Wests Tigers officials have not ruled out appealing the result of Sunday’s game against North and have told the they are ‘exploring all options’.
A controversial penalty with one second left on the clock robbed the Tigers of what would have been their first win since Round 11, as Valentine Holmes kicked the two-pointer to give the Cowboys a 27-26 win in Townsville.
According to the , however, enraged Tigers officials have suggested they could look at legal action in an attempt to get the NRL to overturn the result of the game.
Wests Tigers players were left dejected after the Cowboys snatched a late win following a controversial penalty at Country Bank Stadium on Sunday night
Trailing 25-18 with six minutes to go, the Tigers looked to have sealed a famous comeback win courtesy of tries from Brent Naden and Starford To’a with the latter crossing with 90 seconds left to play.
But it was not to be for Wests, who conceded a penalty after the Cowboys kicked off with one second on the clock when Asu Kepaoa was judged to have taken out Kyle Feldt after the restart.
Contact between Feldt and Kepaoa appeared minimal but the Cowboys winger ended up on the turf and North Queensland skipper Chad Townsend opted to use a captain’s challenge.
Referee Chris Buttler referred the decision to the Bunker, with video official Ashley Klein awarding the Cowboys a penalty, which Holmes duly converted.
Referee Chris Butler awarded a controversial late penalty to the Cowboys after the Bunker intervened and deemed Asu Kepaoa had taken out Kyle Feldt
The Tigers are questioning why Townsend was allowed to challenge the incident, despite not being a stoppage in play.
Speaking after the game, stand-in Tigers coach Ben Gardiner, who replace interim coach Brett Kimmorley after the latter contracted Covid-19, insisted his players thought ‘the game was over’ when Buttler blew his whistle.
‘It was a moment of elation and a moment of deflation. I felt I wasn’t quite sure on why the decision was made,’ he said.
‘My understanding is when the Bunker comes into play when there is a challenge made, it has to be when there is an indiscretion in the play, when there is a breakdown in the play.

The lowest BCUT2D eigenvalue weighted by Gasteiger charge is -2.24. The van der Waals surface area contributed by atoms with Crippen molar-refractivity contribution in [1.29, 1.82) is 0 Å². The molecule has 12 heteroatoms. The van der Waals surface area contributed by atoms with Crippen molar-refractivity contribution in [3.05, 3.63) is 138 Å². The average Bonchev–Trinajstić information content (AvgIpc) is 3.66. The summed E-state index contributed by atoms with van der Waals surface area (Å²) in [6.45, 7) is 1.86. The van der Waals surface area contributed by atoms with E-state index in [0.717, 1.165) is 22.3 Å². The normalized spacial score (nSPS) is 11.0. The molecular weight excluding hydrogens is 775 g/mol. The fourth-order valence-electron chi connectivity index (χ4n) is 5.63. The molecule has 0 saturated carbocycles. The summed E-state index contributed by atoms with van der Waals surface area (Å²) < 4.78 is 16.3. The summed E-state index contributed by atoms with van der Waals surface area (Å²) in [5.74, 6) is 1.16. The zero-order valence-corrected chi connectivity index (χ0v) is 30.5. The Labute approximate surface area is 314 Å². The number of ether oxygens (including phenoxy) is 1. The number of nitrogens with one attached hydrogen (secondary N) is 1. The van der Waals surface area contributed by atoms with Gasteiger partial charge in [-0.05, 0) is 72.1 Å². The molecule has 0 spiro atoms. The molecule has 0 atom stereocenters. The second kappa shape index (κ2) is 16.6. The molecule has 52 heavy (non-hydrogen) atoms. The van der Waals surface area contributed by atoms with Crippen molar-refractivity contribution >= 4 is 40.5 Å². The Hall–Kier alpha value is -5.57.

Valentine Holmes made no mistake and kicked the Cowboys to a 27-26 win
The win lifted North Queensland up to second on the NRL ladder behind Penrith
My understanding is we caught the ball, the game was over, and that’s where it should have ended.
‘I’ve been around coaching for a long time and you can get upset, you can complain, you can do all those sorts of things, but it doesn’t change anything. It was a moment of deflation, that’s for sure.’
However, two hours after fulltime on Sunday, the NRL claimed the correct process had been followed.
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‘Although the referee had blown his whistle to stop the game after the last tackle was completed as time had expired, he had not yet called fulltime,’ a spokesman said.
NRL head of football Graham Annesley will likely be under pressure to explain the decision
The NRL also claimed that while the beylikdüzü escort penalty was not blown on field, the call of stopping play for the end of the match was able to be challenged by the Cowboys if they believed there had been foul play.
‘The whole concept of the captain’s challenge is to make sure any decision by the referee that stops the game can be reviewed,” the spokesman said.
‘To not do so would effectively deny a team the right to have an officiating error corrected.’
The league said they would review on Monday whether the bunker call of escort was a correct one.